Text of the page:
Have you ever considered starting a career as a direct support professional? Are you interested in supporting people with intellectual and developmental disabilities?
Did you know that in addition to making a real impact on the lives of those you support, you can learn important skills and abilities that will benefit you for a lifetime? Let’s learn more and explore these skills below with ALSO.
Much more than direct care providers assisting with daily activities such as personal hygiene, bathing, and cooking, DSPs help individuals with disabilities to realize their full potential. They play a vital role in helping them to lead self-directed lives by fostering self-reliance, self-confidence, and self-esteem.
DSPs are human services professionals whose interventions make a positive impact on:
DSPs get opportunities to sharpen interpersonal skills on a daily basis. They learn active listening as they help those they support in exploring desires for the future. DSPs also practice empathy and conflict resolution, which helps them through disagreements with others.
DSPs must also practice effective communication with members of the community. This includes potential employers, social services professionals, and family members of those supported.
Each day is completely different when it comes to being a DSP. There is never a dull moment! This translates to frequent honing of organizational skills. DSPs might be accompanying someone to a medical appointment in the morning, then providing training in the necessary skills for grocery shopping in the afternoon.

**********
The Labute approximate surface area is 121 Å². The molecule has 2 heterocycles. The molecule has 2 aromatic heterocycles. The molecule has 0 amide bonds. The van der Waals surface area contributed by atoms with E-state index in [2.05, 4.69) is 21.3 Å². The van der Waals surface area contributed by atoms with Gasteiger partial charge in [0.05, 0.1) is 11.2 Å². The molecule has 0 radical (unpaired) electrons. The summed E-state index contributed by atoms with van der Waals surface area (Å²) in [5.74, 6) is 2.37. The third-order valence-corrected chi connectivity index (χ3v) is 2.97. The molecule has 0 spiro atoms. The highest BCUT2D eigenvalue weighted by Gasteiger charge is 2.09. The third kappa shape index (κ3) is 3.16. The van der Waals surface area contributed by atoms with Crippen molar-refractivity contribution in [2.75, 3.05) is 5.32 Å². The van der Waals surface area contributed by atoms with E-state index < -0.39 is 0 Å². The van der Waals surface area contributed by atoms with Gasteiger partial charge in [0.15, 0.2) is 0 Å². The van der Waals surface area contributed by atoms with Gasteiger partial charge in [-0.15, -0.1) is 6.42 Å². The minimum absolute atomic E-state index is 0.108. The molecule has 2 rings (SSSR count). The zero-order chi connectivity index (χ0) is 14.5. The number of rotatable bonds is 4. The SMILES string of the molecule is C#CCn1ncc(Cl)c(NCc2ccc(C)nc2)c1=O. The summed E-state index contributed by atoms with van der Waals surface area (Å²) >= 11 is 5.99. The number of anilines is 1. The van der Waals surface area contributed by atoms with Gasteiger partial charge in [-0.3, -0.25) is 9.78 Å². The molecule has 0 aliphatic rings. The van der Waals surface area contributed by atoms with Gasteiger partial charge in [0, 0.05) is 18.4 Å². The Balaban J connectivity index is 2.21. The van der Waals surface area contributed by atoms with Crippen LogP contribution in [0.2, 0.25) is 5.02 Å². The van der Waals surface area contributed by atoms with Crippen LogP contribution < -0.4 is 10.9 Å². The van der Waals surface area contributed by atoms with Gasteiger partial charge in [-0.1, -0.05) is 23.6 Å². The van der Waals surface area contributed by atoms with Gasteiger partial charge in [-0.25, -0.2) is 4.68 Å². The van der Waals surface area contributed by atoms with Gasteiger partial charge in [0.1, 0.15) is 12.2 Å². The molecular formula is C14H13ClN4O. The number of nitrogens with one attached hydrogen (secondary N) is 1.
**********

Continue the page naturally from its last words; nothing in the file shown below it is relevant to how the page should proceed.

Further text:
Direct support professionals are called to use a wide variety of technical skills. It all depends on the needs of the people we support, but here are a few examples:
There are several life skills that DSPs can work on while supporting people with developmental and intellectual disabilities. For many of us, the development of coping strategies is a decades-long challenge. Being a DSP can be quite demanding, and knowing how to remain calm and attend to our own mental health amidst difficulties is an excellent skill.
No two individuals will have the same set of strengths and challenges. One person may have physical disabilities that make it difficult to get around their school, while someone else with an intellectual disability may need guidance during community activities. DSPs get many opportunities to adapt to these different challenges.
Emotional intelligence is something that most of us aspire to improve throughout our lifetime. The basis of this skill essentially comes down to self-awareness, self-acceptance, and the ability to manage our emotions. As exciting as DSP work is, it can also be disappointing at times. Those who have skills in emotional intelligence are adept at accepting constructive criticism and successfully move forward. It is also an important skill to have in practicing empathy and relating and communicating with others.
Several organizations exist for purposes of direct support professional workforce development, for example:
CHECK IT OUT: An excellent resource list by the Institute on Community Integration.
At ALSO, we’ve always called the work we do Heart Work, because it comes from a place in the heart. This is really all you need to get started on a career that improves your personal and professional abilities.
We have a top-notch team that truly appreciates what you have to offer. We supply training, technical support, and a listening ear to help you excel in your profession.
Interested in joining our team of direct support professionals? Learn more on the ALSO Careers Page.
Sign up for our newsletter to get our latest news, content, and job opportunities.
Help us ensure that everyone has the same opportunities in their home, workplace and community. Let’s make dreams!